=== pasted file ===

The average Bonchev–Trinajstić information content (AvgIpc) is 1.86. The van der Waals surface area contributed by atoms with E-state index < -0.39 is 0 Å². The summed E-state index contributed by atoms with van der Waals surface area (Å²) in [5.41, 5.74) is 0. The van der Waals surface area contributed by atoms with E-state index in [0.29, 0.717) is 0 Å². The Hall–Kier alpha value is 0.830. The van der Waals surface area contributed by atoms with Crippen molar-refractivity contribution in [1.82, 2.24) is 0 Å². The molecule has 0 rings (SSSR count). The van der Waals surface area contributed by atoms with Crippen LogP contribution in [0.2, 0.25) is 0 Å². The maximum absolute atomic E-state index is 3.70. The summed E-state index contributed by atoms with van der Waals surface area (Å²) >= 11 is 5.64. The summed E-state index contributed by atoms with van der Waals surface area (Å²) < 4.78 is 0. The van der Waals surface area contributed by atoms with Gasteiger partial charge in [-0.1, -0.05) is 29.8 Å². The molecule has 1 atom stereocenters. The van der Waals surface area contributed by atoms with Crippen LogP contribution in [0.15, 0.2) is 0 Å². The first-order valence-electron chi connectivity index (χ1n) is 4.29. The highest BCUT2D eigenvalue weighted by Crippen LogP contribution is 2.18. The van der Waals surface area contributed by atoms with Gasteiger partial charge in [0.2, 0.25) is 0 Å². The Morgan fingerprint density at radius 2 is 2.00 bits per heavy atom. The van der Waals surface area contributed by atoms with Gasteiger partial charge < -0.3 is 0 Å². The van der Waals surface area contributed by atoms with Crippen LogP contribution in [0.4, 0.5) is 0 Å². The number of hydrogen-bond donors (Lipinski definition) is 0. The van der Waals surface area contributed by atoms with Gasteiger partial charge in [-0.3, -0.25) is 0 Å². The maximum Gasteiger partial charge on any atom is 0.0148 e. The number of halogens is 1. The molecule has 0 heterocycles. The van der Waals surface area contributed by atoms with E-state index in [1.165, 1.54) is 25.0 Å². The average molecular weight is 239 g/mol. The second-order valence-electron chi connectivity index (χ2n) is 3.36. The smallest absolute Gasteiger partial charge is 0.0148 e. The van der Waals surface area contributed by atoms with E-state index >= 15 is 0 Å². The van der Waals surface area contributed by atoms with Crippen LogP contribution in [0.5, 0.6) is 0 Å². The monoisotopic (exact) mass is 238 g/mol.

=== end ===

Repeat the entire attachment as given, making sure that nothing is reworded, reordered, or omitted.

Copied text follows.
The average Bonchev–Trinajstić information content (AvgIpc) is 1.86. The van der Waals surface area contributed by atoms with E-state index < -0.39 is 0 Å². The summed E-state index contributed by atoms with van der Waals surface area (Å²) in [5.41, 5.74) is 0. The van der Waals surface area contributed by atoms with E-state index in [0.29, 0.717) is 0 Å². The Hall–Kier alpha value is 0.830. The van der Waals surface area contributed by atoms with Crippen molar-refractivity contribution in [1.82, 2.24) is 0 Å². The molecule has 0 rings (SSSR count). The van der Waals surface area contributed by atoms with Crippen LogP contribution in [0.2, 0.25) is 0 Å². The maximum absolute atomic E-state index is 3.70. The summed E-state index contributed by atoms with van der Waals surface area (Å²) >= 11 is 5.64. The summed E-state index contributed by atoms with van der Waals surface area (Å²) < 4.78 is 0. The van der Waals surface area contributed by atoms with Gasteiger partial charge in [-0.1, -0.05) is 29.8 Å². The molecule has 1 atom stereocenters. The van der Waals surface area contributed by atoms with Crippen LogP contribution in [0.15, 0.2) is 0 Å². The first-order valence-electron chi connectivity index (χ1n) is 4.29. The highest BCUT2D eigenvalue weighted by Crippen LogP contribution is 2.18. The van der Waals surface area contributed by atoms with Gasteiger partial charge in [0.2, 0.25) is 0 Å². The Morgan fingerprint density at radius 2 is 2.00 bits per heavy atom. The van der Waals surface area contributed by atoms with Gasteiger partial charge < -0.3 is 0 Å². The van der Waals surface area contributed by atoms with Crippen LogP contribution in [0.4, 0.5) is 0 Å². The number of hydrogen-bond donors (Lipinski definition) is 0. The van der Waals surface area contributed by atoms with Gasteiger partial charge in [-0.3, -0.25) is 0 Å². The maximum Gasteiger partial charge on any atom is 0.0148 e. The number of halogens is 1. The molecule has 0 heterocycles. The van der Waals surface area contributed by atoms with E-state index in [1.165, 1.54) is 25.0 Å². The average molecular weight is 239 g/mol. The second-order valence-electron chi connectivity index (χ2n) is 3.36. The smallest absolute Gasteiger partial charge is 0.0148 e. The van der Waals surface area contributed by atoms with E-state index >= 15 is 0 Å². The van der Waals surface area contributed by atoms with Crippen LogP contribution in [0.5, 0.6) is 0 Å². The monoisotopic (exact) mass is 238 g/mol.